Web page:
BYLINES SPARK PUBLIC INTEREST
The Guild yesterday
concluded a weeklong byline strike that demonstrated broad union support
and provoked public interest in labor issues at The Providence Journal.
For seven days, most
local bylines were absent from the newspaper.
Journal Staff Writer
seemed to be everywhere.
He or she covered
scads of General Assembly hearings, chronicled business trends, showed
up at town council meetings and chased down police news in Providence
and in the suburbs.
Meanwhile, that ace
shooter, known as "Journal Photo" on picture credits, similarly
raced from assignment to assignment and place to place.
While two previous
byline strikes have been held as a way of signaling the Guild's desire
to conclude contract negotiations with the Journal, the earlier ones had
lasted only two days each.
The union's executive
board called for a longer one this time, not only because of the Journal's
heavy-handedness about negotiations, but because it was thought a longer
strike would catch more attention.
Guild officials were
asked to appear on a number of radio talk and news shows to explain what
was going on - WPRO, WHJJ and WNRI were among the stations that called
the union for comment - and The Providence Phoenix took notice.
What is noteworthy
is that the Guild itself made no announcement and issued no press statements
about the byline action. The media coverage was solicited by the outlets
In addition, the newsroom
and bureaus received numerous calls from readers, wondering why names
had disappeared. And as reporters and others went about their assignments,
they were peppered with questions about what was going on at the paper.
The effort was not
During the week, writers
and others had to withstand the pressure of editors who tried to cajole
them to use their bylines on stories.
But the Guild members
stuck to their principles and withstood the lobbying, and there were numerous
profiles in courage of men and women who resisted.
A two-year intern
reporter kept a byline off an important story scheduled during the byline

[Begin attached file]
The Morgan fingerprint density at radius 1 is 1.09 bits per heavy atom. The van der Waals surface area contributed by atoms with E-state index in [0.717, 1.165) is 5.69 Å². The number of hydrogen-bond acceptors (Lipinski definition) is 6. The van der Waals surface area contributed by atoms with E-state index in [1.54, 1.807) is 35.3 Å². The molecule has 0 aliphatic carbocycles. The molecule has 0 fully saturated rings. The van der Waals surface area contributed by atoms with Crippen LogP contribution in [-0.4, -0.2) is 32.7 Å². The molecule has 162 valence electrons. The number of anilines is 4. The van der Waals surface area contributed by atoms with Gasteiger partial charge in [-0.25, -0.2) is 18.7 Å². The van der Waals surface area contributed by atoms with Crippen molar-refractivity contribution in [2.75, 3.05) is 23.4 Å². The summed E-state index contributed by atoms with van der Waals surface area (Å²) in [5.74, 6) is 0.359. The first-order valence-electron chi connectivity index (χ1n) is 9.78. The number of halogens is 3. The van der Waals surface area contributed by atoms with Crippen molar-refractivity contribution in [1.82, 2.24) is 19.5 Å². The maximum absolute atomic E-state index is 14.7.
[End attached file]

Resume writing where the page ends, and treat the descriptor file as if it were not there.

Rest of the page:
strike, despite an editor suggesting that it should be on the story.
At least in one case,
a reporter's declaration that he wished no byline was overridden by editors.
Jerry O'Brien, Newport
bureau manager, stated on copy submitted for publication that he wished
no byline in a Saturday Journal story about art photographer Spencer Tunick
taking portraits of 72 nude area residents at a Middletown beach.
The story noted that its author was among those shedding their clothes, although it was mostly a third person account of the photo session.
O'Brien earlier told
an editor that he wanted his byline off the story. But he told the editor
that because of his participation in the event that he would understand
if the paper disagreed, and that he would not press the issue.
In general, the Guild's
view is reporters and photographers have the right to veto the use of
their byline or creditline.
The Guild has not
asked columnists or critics to withhold their byline, because those opinion
pieces cannot be understood without knowing who the author is.
in the byline strike were many of the two-year reporter interns, who are
dependent on clippings to be used in looking for new jobs.
But many interns honored
by the byline strike anyway. Thus, even the most vulnerable of writers
joined with seasoned veterans to make the effort work.
Bylines are important
to writers, photographers and artists. Not only does the label signal
professional ownership of work, a byline is also a tool for getting leads
on follow-up pieces.
In addition, bylines
give a newspaper a unique quality: showing that they are written by people,
not institutions, and that the men and women of the newspaper stand publicly
behind their work.
While the byline strike
was underway, a small number of Guild members - 10 to 25 each day - gathered
outside the Journal Building at noon to demonstrate and hand out leaflets.
The purpose again was to signal the Guild's determination to move contract talks along, and to alert the public that all is not well at the state's largest newspaper.
RALLY SET FOR FRIDAY
The tally for seven
seats: Brian Jones, 146; Claire LaRue, 136; Kerry Kohring, 135; Felice
Freyer, 127; Ellen Liberman, 118; Tom Bunn, 107; Karen Senerchia, 95;
Steve Sloan, 76.
Reelected without opposition were the union's officers: Bob Jagolinzer, president; Jeff Andrade, vice president; Greg Smith, treasurer; and John Hill, secretary.
TNG/CWA Local 31041
270 Westmister St., Providence, Rhode Island 02903
401-421-9466 | Fax: 401-421-9495